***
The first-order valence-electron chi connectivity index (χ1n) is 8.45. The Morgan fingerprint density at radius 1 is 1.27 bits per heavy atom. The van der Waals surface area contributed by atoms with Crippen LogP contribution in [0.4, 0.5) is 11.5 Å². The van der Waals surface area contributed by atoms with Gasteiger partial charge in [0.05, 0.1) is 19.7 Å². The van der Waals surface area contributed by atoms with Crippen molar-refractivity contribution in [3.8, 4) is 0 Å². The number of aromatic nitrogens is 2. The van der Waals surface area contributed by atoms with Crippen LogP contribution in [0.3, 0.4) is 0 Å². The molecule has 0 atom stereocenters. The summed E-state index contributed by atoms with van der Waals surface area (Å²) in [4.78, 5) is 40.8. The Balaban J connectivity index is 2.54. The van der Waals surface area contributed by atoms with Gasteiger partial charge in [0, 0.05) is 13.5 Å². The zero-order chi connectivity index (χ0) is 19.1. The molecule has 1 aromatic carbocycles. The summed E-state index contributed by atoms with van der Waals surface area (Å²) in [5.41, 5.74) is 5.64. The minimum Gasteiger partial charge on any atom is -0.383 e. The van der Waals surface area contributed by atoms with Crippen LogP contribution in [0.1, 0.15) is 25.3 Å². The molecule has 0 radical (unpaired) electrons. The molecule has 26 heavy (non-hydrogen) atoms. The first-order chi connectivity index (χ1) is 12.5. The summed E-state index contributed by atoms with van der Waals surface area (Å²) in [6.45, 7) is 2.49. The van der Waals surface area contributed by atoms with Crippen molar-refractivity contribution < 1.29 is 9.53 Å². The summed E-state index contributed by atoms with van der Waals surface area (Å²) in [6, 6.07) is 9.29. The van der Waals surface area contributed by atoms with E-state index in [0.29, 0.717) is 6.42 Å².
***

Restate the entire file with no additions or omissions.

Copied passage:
The first-order valence-electron chi connectivity index (χ1n) is 8.45. The Morgan fingerprint density at radius 1 is 1.27 bits per heavy atom. The van der Waals surface area contributed by atoms with Crippen LogP contribution in [0.4, 0.5) is 11.5 Å². The van der Waals surface area contributed by atoms with Gasteiger partial charge in [0.05, 0.1) is 19.7 Å². The van der Waals surface area contributed by atoms with Crippen molar-refractivity contribution in [3.8, 4) is 0 Å². The number of aromatic nitrogens is 2. The van der Waals surface area contributed by atoms with Crippen LogP contribution in [0.3, 0.4) is 0 Å². The molecule has 0 atom stereocenters. The summed E-state index contributed by atoms with van der Waals surface area (Å²) in [4.78, 5) is 40.8. The Balaban J connectivity index is 2.54. The van der Waals surface area contributed by atoms with Gasteiger partial charge in [0, 0.05) is 13.5 Å². The zero-order chi connectivity index (χ0) is 19.1. The molecule has 1 aromatic carbocycles. The summed E-state index contributed by atoms with van der Waals surface area (Å²) in [5.41, 5.74) is 5.64. The minimum Gasteiger partial charge on any atom is -0.383 e. The van der Waals surface area contributed by atoms with Crippen LogP contribution in [0.1, 0.15) is 25.3 Å². The molecule has 0 radical (unpaired) electrons. The molecule has 26 heavy (non-hydrogen) atoms. The first-order chi connectivity index (χ1) is 12.5. The summed E-state index contributed by atoms with van der Waals surface area (Å²) in [6.45, 7) is 2.49. The van der Waals surface area contributed by atoms with Crippen molar-refractivity contribution < 1.29 is 9.53 Å². The summed E-state index contributed by atoms with van der Waals surface area (Å²) in [6, 6.07) is 9.29. The van der Waals surface area contributed by atoms with E-state index in [0.29, 0.717) is 6.42 Å².